Big Rob wrote:
You know that the US is one of the only countries in the world that taxes their citizens based on being a citizen rather than based on residency, right?
No I wasn't aware.
We file our taxes every year and usually get some back (State and Federal). Handy, if somewhat depressing, to know my wife would have to file if we ever move to the UK.
You probably will too.
IIRC if you are an American Citizen working abroad you have to fill in an IRS form similar to one a nominal resident would fill in. The first US$90k or so earned per annum is tax exempt, and any subsequent earnings are subject to ensuring that there is no unfair double-taxing i.e. if the country you work in has a tax level after deductions which is the same or more than the equivalent for someone working in the USA, no additional taxes would be paid but were it to be less, the difference would have to be stumped up.
The exclusion is dependent on your residency status abroad and how long you stayed outside the US during the tax year. Someone who lives most of their time outside the US but spends their summers there would not be eligible for this exemption. There are also the reporting requirements including the reporting of bank accounts or any other thing like that that the expat has access to if the value ever goes over $10,000 during the tax year even if there is no tax due to the US. The fines for failing to do so are quite punitive, and as I've posted, it interferes with people's ability to get a bank account abroad. Plus it means you have to file taxes every year even if you owe no tax. Which means for most of us we have to file two sets of taxes with two sets of requirements or pay someone who knows about both American tax code and those of the country where you reside. And, of course, there's more to it. Here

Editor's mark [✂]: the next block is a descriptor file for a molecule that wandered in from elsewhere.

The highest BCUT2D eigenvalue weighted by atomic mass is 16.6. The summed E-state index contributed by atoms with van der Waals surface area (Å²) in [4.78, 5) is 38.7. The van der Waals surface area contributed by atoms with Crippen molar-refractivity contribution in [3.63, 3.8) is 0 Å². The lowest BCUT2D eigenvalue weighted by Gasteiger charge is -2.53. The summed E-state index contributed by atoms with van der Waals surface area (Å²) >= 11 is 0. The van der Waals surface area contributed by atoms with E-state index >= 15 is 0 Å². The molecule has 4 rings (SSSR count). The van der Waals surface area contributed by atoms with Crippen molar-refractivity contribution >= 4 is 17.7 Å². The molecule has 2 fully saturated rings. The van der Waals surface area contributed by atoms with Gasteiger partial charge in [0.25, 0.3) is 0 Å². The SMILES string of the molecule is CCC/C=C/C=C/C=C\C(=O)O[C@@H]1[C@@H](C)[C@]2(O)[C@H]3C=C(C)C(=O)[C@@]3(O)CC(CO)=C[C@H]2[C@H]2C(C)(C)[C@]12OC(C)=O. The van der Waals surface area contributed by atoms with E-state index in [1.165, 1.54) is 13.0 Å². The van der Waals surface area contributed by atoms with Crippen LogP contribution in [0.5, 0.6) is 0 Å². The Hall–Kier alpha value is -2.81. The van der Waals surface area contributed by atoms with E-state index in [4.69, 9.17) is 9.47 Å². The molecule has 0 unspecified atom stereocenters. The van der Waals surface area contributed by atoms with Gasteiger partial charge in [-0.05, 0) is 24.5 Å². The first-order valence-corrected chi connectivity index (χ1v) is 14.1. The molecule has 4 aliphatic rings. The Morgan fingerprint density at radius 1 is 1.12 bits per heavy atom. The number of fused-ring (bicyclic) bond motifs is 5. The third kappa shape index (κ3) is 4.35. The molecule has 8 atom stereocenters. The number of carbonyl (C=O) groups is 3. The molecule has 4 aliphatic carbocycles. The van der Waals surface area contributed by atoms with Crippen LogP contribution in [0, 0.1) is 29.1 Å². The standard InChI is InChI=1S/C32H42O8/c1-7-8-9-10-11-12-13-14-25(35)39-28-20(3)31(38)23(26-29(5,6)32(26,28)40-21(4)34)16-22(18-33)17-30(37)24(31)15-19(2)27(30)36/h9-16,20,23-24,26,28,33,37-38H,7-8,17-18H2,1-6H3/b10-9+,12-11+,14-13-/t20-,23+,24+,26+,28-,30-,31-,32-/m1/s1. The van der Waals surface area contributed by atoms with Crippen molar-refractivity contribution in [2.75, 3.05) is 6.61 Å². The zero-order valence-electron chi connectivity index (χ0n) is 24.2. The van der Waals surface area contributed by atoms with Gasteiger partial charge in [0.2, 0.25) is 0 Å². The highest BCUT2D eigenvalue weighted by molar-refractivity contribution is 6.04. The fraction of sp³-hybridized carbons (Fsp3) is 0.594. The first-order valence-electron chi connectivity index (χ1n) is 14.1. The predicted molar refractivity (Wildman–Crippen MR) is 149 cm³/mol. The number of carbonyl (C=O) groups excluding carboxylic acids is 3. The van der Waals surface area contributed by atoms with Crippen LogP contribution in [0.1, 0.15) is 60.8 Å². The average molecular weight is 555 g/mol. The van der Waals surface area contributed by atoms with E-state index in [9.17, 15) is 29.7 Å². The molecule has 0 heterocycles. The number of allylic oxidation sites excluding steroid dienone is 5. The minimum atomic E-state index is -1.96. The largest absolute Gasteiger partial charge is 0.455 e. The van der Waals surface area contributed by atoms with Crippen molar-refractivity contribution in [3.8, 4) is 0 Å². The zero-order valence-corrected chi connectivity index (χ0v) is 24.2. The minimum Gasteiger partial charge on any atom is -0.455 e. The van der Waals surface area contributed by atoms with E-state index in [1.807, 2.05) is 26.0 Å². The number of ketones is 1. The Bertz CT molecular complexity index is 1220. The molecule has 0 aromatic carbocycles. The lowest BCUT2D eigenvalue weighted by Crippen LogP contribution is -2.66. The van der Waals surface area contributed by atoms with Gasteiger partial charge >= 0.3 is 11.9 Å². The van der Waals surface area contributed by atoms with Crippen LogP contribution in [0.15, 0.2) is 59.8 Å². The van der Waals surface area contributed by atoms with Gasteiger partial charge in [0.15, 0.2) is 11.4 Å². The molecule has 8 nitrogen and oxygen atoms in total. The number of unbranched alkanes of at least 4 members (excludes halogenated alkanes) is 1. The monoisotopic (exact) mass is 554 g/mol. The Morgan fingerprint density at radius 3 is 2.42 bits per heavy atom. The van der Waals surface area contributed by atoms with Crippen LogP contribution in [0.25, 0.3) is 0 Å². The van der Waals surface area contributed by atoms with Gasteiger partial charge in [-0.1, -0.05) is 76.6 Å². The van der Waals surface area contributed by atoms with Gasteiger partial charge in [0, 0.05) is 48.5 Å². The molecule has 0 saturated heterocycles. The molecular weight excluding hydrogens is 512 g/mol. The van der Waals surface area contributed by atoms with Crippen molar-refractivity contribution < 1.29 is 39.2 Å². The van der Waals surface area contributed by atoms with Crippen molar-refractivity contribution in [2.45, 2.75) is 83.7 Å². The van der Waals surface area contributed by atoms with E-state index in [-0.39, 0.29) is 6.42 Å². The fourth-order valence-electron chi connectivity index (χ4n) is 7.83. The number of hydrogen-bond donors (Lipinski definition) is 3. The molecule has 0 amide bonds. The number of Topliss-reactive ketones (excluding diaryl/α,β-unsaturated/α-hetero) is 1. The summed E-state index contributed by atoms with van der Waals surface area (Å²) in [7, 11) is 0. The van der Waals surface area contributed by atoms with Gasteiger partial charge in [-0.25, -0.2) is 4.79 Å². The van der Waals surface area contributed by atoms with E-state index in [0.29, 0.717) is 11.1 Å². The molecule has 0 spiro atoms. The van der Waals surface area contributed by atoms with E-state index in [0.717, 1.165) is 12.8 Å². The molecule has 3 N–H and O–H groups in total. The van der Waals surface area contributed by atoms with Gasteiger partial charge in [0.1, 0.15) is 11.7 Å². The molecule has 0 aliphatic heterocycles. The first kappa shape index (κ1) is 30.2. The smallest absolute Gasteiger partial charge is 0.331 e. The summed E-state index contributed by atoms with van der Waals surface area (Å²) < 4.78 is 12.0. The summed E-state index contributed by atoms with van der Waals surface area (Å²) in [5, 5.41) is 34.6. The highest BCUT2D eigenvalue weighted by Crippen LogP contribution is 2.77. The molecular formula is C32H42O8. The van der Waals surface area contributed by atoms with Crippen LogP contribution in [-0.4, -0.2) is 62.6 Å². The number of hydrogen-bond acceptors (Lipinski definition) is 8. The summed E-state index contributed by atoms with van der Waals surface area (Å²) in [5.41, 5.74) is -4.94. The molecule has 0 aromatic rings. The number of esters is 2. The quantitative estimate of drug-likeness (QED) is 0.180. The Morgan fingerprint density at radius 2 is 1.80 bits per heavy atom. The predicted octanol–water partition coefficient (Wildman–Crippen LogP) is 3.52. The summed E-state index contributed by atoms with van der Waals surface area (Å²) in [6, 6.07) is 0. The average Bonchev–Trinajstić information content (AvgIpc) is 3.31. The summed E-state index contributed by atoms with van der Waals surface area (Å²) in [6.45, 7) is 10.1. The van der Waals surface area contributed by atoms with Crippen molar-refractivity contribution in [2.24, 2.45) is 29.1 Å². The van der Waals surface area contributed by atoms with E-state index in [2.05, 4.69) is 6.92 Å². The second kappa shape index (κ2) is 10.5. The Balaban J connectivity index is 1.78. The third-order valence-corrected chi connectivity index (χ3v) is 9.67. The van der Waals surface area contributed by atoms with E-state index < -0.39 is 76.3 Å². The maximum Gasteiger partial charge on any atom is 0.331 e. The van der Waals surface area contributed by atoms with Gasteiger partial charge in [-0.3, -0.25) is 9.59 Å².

's a handy, simple guide.
One way out of this is to renounce your American Citizenship but of course you would need to be able at first to be able to obtain citizenship of another country as you can't leave yourself stateless. Renouncement also doesn't remove any back taxes to be paid and in some cases you might still have to fill in a tax return form for some years even after renouncing your citizenship. Once you do, if you seek to enter the USA in future you'll be treated as a foreigner and as if you were never born there. It can also affect your family if they are still resident in the USA, as property and inheritance is liable to be taxed higher.
The only other country that I know that takes its citizens who reside outside of its jurisdiction is the Philippines, but there might be others.
The best explanation of the current tax obligations before, during and after renunciation can be found here
under number 2. You also have to pay to renounce. It's this huge process that you can't possibly accidentally do. Yet, I can't tell you how many people in the US think I must have inadvertently done so when I became British. There are days I wish it could have been that easy.
And the Reed amendment
is still enforceable.